Saturday, March 26, 2011

Even More Green

I have technically been on the eco-friendly train since before people started realizing it was a good train to be on. I simply grew up in a conscientious household.

My parents made me turn out the lights when I left the room. We used heavy-duty cloth bags (in bright 90's neon colours!) and Superstore bins when we went grocery shopping. My brother and I walked to school from Grade 1, then took the bus to school as we got older. My mom took the bus to work, and if the car hadn't been started all day, my dad was quite reluctant to have to start it for one small trip somewhere. We replaced things only when they wore out. We took bottles, cans, paper, and plastic to the recycle before blue bin/blue bag programs came into existence. I even remember we didn't have fancy little notepads for grocery lists. We would take computer paper used on one side and tear it into quarters. The pile sat on the bookshelf at the end of the kitchen counter; I don't remember the pile ever running out. We had a compost bin from the time I was in junior high, and I don't have a single back yard memory that doesn't have an image of the garden (not that I wanted anything to do with it back then!). It was just good practice to live this way.

Once I started living on my own, and there was more talk about being "environmentally friendly", I continued the practices that were already well-formed from childhood, but I also took it up a notch. I started printing things on the reverse sides of used computer paper (I think I even got away with handing essays in to like-minded professors this way!). I bought compact fluorescent bulbs before people really knew what the heck they were. Admittedly, I had Superstore bins, but still accumulated plastic bags on smaller shopping trips. Still, it has meant that in almost ten years of living on my own, I've never once had to buy a single garbage bag for my kitchen garbage can. I have always been able to reuse plastic shopping bags.

That was in my early-twenties. The term "environmentally friendly" has since been supplemented with terms like "green", "organic", and "eco-friendly". So many more people are increasingly cognizant of their carbon footprint--myself included--and I have taken it up a notch again. A few years ago, I bought reusable mesh bags for produce. I did worm composting in my condo, and while it flopped a couple times and I eventually gave up, I'm excited to start for-real composting this spring once my barrel bin arrives! I have a programmable thermostat, and I keep it low at night and when I'm away. I will be planting a garden this spring. I use things like biodegradable hand soap. ...My job doesn't really allow me to take public transit to work, but I try to ride my bike to places in the summer, and take transit whenever it is feasible. And I am trying to buy locally more often (or at least keep it within Canada).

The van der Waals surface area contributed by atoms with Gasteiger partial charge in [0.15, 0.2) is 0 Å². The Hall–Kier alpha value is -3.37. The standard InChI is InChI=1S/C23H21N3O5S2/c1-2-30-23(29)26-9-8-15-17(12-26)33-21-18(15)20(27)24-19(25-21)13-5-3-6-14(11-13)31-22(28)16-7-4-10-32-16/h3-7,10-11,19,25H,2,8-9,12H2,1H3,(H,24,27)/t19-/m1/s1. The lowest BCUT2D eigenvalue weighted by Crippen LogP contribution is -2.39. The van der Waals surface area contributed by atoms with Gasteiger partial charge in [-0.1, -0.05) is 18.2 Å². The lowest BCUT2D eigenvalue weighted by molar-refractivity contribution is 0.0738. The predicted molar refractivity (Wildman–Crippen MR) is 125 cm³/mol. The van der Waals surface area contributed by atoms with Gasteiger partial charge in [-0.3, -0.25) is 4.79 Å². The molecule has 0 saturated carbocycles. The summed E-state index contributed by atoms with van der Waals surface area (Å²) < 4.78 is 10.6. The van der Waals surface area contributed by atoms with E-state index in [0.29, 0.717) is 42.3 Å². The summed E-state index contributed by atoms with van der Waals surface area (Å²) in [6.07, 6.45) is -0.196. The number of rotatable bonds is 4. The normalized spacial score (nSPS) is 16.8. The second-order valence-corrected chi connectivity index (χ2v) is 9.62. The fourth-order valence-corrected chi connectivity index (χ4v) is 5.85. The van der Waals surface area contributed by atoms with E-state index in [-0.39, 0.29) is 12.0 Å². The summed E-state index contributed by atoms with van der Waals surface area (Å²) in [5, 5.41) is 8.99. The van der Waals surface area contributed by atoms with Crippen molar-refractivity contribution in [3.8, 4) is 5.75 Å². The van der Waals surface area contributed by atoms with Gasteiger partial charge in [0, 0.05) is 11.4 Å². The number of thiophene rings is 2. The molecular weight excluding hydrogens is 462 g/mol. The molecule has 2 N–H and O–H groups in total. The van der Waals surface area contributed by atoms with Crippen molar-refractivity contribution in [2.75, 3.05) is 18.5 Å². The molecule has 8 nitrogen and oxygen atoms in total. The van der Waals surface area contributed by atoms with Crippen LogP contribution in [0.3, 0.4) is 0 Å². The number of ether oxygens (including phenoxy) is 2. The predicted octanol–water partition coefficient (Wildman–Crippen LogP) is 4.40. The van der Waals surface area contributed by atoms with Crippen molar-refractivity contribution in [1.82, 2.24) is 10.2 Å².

Yesterday, I went with a friend to Edmonton's Home & Garden Show. It was the first time I had ever been, but seeing as now I have my own home AND garden, I thought I would see what knowledge I could glean. I mentioned to my friend that it was hard to find new, innovative ways to be eco-friendly in my daily activities. All the things like turning out lights, unplugging electronics, running the dishwasher only when full... that's child's play for me (and--one would think--common sense for the rest of the world). I find I am often looking for a practice that I haven't tried yet that will fit into my lifestyle (cuz right now, buying things a new high-efficiency dishwasher or bottomless hot water tank is just slightly out of the budget).

I was happy to come away from the Home & Garden Show with a couple new eco-friendly options to try. First, I purchased a set of micro-fibre bed sheets (micro-fibre itself is a man-made product and not all that natural, but the sheets will dry faster in the dryer, they are durable, and are allergen-resistant). I also went out on a limb and bought a SmartKlean laundry ball. If the claims hold true, I may not have to buy laundry detergent for 7-10 years. I have yet to test its ability to pull stains, but I have done three loads of regular laundry today and everything has come out clean and fresh. I can't complain.

This afternoon, I also sat down and calculated my carbon footprint. I've known for a couple years that I could do this, but have never taken the time. The City of Edmonton has an easy-to-navigate questionnaire that asks you to rate your practices in various areas that affect your carbon footprint. As with anybody's lifestyle, there are a few less-than-friendly practices I engage in right now simply because I can't help it, and am unable to improve upon it at this time. Still, the overall assessment was good, and it generated a couple suggestions that I could actually consider trying or setting as a goal in the next year.

I am always looking for that 'next step' in being eco-friendly. Participating in things like Earth Hour--which is tonight--is good, but just turning off the lights doesn't cut it anymore. Maintaining the earth needs to be embedded in our lifestyle.